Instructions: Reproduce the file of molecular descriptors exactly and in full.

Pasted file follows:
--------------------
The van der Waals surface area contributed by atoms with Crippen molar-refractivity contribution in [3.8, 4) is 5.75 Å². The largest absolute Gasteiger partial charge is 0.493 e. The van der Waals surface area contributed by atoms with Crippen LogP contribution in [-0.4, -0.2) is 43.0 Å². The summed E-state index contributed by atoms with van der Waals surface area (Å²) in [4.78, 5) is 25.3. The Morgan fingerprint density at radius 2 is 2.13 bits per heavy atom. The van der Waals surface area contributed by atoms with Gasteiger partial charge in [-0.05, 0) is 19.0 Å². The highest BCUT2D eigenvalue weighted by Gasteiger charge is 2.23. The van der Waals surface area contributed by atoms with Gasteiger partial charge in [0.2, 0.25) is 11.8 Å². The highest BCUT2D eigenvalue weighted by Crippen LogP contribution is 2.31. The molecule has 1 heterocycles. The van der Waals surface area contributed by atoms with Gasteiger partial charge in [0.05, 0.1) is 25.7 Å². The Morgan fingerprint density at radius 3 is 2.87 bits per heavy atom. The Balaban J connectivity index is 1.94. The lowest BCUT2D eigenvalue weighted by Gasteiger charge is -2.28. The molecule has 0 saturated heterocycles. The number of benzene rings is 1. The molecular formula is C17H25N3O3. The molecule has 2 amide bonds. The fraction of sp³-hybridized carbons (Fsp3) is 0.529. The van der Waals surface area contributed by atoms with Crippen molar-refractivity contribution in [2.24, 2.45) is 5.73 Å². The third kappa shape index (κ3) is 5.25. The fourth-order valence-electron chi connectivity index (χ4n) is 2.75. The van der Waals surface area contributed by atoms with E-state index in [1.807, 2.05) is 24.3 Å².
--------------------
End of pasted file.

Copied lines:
The van der Waals surface area contributed by atoms with Crippen molar-refractivity contribution in [3.8, 4) is 5.75 Å². The largest absolute Gasteiger partial charge is 0.493 e. The van der Waals surface area contributed by atoms with Crippen LogP contribution in [-0.4, -0.2) is 43.0 Å². The summed E-state index contributed by atoms with van der Waals surface area (Å²) in [4.78, 5) is 25.3. The Morgan fingerprint density at radius 2 is 2.13 bits per heavy atom. The van der Waals surface area contributed by atoms with Gasteiger partial charge in [-0.05, 0) is 19.0 Å². The highest BCUT2D eigenvalue weighted by Gasteiger charge is 2.23. The van der Waals surface area contributed by atoms with Gasteiger partial charge in [0.2, 0.25) is 11.8 Å². The highest BCUT2D eigenvalue weighted by Crippen LogP contribution is 2.31. The molecule has 1 heterocycles. The van der Waals surface area contributed by atoms with Gasteiger partial charge in [0.05, 0.1) is 25.7 Å². The Morgan fingerprint density at radius 3 is 2.87 bits per heavy atom. The Balaban J connectivity index is 1.94. The lowest BCUT2D eigenvalue weighted by Gasteiger charge is -2.28. The molecule has 0 saturated heterocycles. The number of benzene rings is 1. The molecular formula is C17H25N3O3. The molecule has 2 amide bonds. The fraction of sp³-hybridized carbons (Fsp3) is 0.529. The van der Waals surface area contributed by atoms with Crippen molar-refractivity contribution in [2.24, 2.45) is 5.73 Å². The third kappa shape index (κ3) is 5.25. The fourth-order valence-electron chi connectivity index (χ4n) is 2.75. The van der Waals surface area contributed by atoms with E-state index in [1.807, 2.05) is 24.3 Å².